Regular cellular functions commonly produce ROS, while xenobiotics can potentiate its production and induce toxicity in aquatic organisms, as reviewed in Livingstone [74]. According to previous studies, neonicotinoids have demonstrated an imbalance in the antioxidant system in aquatic organisms, and induce oxidative damage correlated with a high production of ROS [75,76,77]. A set of defence mechanisms can be activated to remove these oxyradicals, such as antioxidant enzymes and low molecular weight scavengers [22], thus avoiding oxidative damage in the organisms [21]. SOD and GST are some of the enzymes involved in the process of defence against oxyradicals and in detoxification mechanisms [26,27]. Despite no significant responses on these enzymes’ activities were found upon exposure to sulfoxaflor, in the T7 PCA for the higher concentrations, the decrease of GST relates to increasing LPO levels. The GST failure to detoxify, and even the inability of SOD to remove ROS, may lead to an increase in LPO levels at the highest concentration. Benli and Çelik [65] found that sulfoxaflor significantly reduced GST activity in Danio rerio gills after 96 h of exposure at concentrations 1.75 and 3.51 mg L−1.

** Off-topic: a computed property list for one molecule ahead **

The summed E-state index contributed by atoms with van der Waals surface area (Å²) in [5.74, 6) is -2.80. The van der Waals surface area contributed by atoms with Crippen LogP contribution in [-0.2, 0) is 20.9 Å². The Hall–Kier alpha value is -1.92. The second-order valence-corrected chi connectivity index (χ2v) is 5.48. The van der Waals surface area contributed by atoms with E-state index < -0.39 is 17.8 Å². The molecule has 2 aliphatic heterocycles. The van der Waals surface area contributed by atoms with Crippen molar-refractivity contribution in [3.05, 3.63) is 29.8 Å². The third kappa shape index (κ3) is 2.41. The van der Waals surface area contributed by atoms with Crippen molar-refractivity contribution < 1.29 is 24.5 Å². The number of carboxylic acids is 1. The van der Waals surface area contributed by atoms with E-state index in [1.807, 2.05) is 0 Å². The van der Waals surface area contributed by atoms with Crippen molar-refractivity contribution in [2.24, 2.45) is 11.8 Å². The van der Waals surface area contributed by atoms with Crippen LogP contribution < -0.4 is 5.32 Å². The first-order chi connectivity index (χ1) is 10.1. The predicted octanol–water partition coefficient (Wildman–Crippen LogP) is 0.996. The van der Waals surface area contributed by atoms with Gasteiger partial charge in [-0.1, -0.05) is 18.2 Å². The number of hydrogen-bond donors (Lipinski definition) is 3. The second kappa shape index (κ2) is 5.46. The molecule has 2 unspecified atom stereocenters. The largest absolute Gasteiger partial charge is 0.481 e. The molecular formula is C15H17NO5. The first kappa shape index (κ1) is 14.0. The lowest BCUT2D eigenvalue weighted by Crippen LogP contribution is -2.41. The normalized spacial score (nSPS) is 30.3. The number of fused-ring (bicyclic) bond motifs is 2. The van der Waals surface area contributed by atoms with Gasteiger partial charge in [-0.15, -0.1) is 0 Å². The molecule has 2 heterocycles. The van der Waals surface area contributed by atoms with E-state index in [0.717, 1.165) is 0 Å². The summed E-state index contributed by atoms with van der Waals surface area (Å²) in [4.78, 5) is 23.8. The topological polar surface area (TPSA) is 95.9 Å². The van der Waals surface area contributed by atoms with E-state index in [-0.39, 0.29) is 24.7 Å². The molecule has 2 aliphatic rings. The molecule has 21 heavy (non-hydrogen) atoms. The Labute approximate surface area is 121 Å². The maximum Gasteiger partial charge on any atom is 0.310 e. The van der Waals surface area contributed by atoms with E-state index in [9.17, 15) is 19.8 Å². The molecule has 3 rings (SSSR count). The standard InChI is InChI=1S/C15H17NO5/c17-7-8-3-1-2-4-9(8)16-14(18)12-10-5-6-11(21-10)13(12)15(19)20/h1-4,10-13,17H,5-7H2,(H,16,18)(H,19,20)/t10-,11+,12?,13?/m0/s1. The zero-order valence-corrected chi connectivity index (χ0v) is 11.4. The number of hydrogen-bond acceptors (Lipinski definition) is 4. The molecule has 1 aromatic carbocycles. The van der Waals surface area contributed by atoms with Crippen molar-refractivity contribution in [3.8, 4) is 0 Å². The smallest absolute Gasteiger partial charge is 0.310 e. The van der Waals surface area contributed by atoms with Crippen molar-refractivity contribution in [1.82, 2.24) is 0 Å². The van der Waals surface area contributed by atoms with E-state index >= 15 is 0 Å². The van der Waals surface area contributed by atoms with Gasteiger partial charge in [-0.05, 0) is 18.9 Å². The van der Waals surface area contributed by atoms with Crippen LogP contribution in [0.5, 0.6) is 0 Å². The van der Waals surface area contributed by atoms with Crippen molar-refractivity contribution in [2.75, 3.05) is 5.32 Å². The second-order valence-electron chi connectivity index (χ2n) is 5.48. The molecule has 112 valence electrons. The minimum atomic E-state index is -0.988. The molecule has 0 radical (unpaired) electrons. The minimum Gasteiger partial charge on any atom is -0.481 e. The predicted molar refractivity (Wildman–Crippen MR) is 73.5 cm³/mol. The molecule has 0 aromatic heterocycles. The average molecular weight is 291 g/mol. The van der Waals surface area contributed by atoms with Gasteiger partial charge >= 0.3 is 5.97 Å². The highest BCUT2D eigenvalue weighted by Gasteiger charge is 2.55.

Besides these enzymatic observations, a significant reduction of oxidative damage was detected in LPO (G) and DNAd (M), mainly in T3 exposure time. Given this, one cannot exclude that other antioxidant and/or detoxification enzymes not addressed in this study may be activated as a fast response to the initial stage of exposure and induce an overcompensation in the first instance. However, these lower damage effects are most probably derived from lower activity and, consequently, lower respiration rates, thus reducing their metabolism, which also naturally reduces ROS formation. This hypothesis is further supported by the significant reduction in ETS activities at almost all sulfoxaflor concentrations, which may in fact point towards an activity reduction in a very early and low concentration stage, which may influence the myriad of responses addressed in this study, making their interpretation increasingly complex. However, further in time, and due to continuous exposure, there is already evidence of oxidative damage, as reported for LPO in hepatopancreas and muscle. Benli and Çelik [65] also reported increases in TBARS levels after 96h exposure to sulfoxaflor in zebrafish.